by Patrick H. Young, Ph.D.
A critical review of the new booklet titled "Science, Evolution, and Creationism," published by the National Academy of Sciences and Institute of Medicine.
Since reading the National Academy of Science's new booklet, "Science, Evolution, and Creationism," I am reminded of the word "postiche:" which means a fake book used to fill bookcases of people who wish to appear scholarly. I say this because the booklet really does not present anything new to the evolution debate nor would it do anything to convince a well educated evolution skeptic who practices good critical thinking skills. It only regurgitates the same old discredited ideas with some different twists included with a great deal of eye catching graphics. It also seems that the booklet was written as a lesson for high school science class because it states: "Interested readers may include school board members, science teachers and other education leaders, policy makers, legal scholars, and others in the community who are committed to providing students with quality science education."
The booklet begins with "The scientific evidence supporting biological evolution continues to grow at a rapid pace." Presenting a title such as this would lead one to expect some new discovery that would finally convince the masses that common ancestry is a fact. However, their best new evidence is the fossil called Tiktaalik discovered in Canada in 2004. The preeminent feature presented is its fins. The booklet states,
"Most important, its fins contained bones that formed a limb-like appendage that the animal could use to move and prop itself up."
The words in this quote are expertly chosen because they suggest to the uniformed that they are presenting something significant while actually revealing very little substantial to someone trained in science. First, when the authors say move, they don't define their meaning. Second, when they say prop up, they suggest that this is a rare event. Realistically, several species of fish have been known to prop themselves up on their fins and aren't considered transitional. The booklet says Tiktaalik's "fins had a single upper bone followed by two intermediate bones, giving the creature an elbow and a wrist." However, there is no evidence this fish used its fins for anything other than swimming and to conclude the bones were an elbow and wrist (per terrestrial organisms) is quite a stretch. Furthermore the picture they have created of Tiktaalik is nothing more than a mirage (typical evolutionist tactic). They have it propped up on its fins with its head half out of the water. There is no evidence this fish would sit with its head out of water.
The booklet then goes into an old repeat of the advances in medicine and agriculture due to science's knowledge of microevolution. This tactic suggests the advocates of intelligent design and creationism do not embrace these basic concepts. The fact is, basic adaptation and variation within and at the species level is a well known experimentally reproducible phenomenon.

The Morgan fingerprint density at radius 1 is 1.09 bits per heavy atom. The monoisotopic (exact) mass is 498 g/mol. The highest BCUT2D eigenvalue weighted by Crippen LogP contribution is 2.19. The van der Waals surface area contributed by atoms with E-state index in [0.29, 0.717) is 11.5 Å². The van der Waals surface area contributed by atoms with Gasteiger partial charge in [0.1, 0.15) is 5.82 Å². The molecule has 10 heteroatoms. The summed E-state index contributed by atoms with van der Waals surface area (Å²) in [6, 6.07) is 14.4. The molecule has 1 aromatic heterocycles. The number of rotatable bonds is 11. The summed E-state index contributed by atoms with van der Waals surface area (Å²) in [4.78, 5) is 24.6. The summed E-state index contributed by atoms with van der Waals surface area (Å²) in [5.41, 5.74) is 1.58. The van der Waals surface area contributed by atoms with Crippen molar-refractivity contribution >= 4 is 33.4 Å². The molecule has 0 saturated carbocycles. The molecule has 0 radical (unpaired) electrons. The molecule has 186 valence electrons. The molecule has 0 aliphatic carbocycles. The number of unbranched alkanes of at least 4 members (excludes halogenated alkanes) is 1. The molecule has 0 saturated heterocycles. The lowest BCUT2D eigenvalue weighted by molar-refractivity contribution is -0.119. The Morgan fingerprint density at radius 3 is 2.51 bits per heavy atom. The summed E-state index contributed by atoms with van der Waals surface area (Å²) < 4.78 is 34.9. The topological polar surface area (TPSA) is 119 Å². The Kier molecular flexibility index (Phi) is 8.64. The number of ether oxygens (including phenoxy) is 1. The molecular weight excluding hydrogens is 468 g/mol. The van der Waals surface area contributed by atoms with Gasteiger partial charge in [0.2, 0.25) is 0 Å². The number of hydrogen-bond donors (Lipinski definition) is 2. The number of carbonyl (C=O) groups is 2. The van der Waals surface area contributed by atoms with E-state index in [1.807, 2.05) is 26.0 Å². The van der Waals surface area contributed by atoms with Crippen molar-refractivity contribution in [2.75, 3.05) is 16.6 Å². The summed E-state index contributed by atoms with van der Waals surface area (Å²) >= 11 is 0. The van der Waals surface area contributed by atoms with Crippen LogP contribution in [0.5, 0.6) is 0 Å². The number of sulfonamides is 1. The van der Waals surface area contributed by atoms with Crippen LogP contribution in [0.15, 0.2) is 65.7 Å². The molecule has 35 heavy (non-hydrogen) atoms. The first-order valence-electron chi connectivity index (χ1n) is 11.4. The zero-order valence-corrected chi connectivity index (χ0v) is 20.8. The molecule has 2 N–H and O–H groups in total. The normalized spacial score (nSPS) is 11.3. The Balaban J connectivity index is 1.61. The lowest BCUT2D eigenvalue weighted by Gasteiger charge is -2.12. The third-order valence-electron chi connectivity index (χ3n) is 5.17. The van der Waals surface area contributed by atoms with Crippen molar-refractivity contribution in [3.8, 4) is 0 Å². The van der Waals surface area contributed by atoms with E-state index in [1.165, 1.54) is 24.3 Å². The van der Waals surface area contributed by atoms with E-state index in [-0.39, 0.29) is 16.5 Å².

Page 29 of the booklet begins a section that is absolutely stunning. The authors actually have the gall to enter into a discussion on whether evolution is compatible with religious faith. It should be noted that for logic's sake, the judgements on religion of a group whose members are 93% atheist or agnostic is unimportant because the debate is similar to discussing the merits of truthfulness with a pathological liar. However, I find it shocking that an organization of people who defiantly believe that teaching religion in science class is unconstitutional would publish a document which attempts to accomplish exactly that. Their booklet even cites the 1987 ruling stating that teaching creation science in public schools "would impose a particular religious perspective on all students." Is not telling students that evolution is compatible with religion (as this booklet does) also imposing a particular religious perspective?
In conclusion, the contents of this booklet is nothing but a overwhelmingly biased treatment of the theory of evolution. It is obvious to the thinking person that the NAS has no new evidence to support common ancestry and now they have taken on the modified role of teaching us how religion and evolution are compatible concepts. If the U.S. court system has ruled that teaching religion in science class is unconstitutional then presenting information from this booklet to high school students should fall under the same ruling.
Patrick H. Young was formerly a resident of Central Ohio. He now lives in Virginia. He has a Ph.D. in Chemistry and has been employed in industry as a research chemist and materials scientist for over 17 years. He has a website at creationists.org/patrickyoung.html and his email address is firstname.lastname@example.org.
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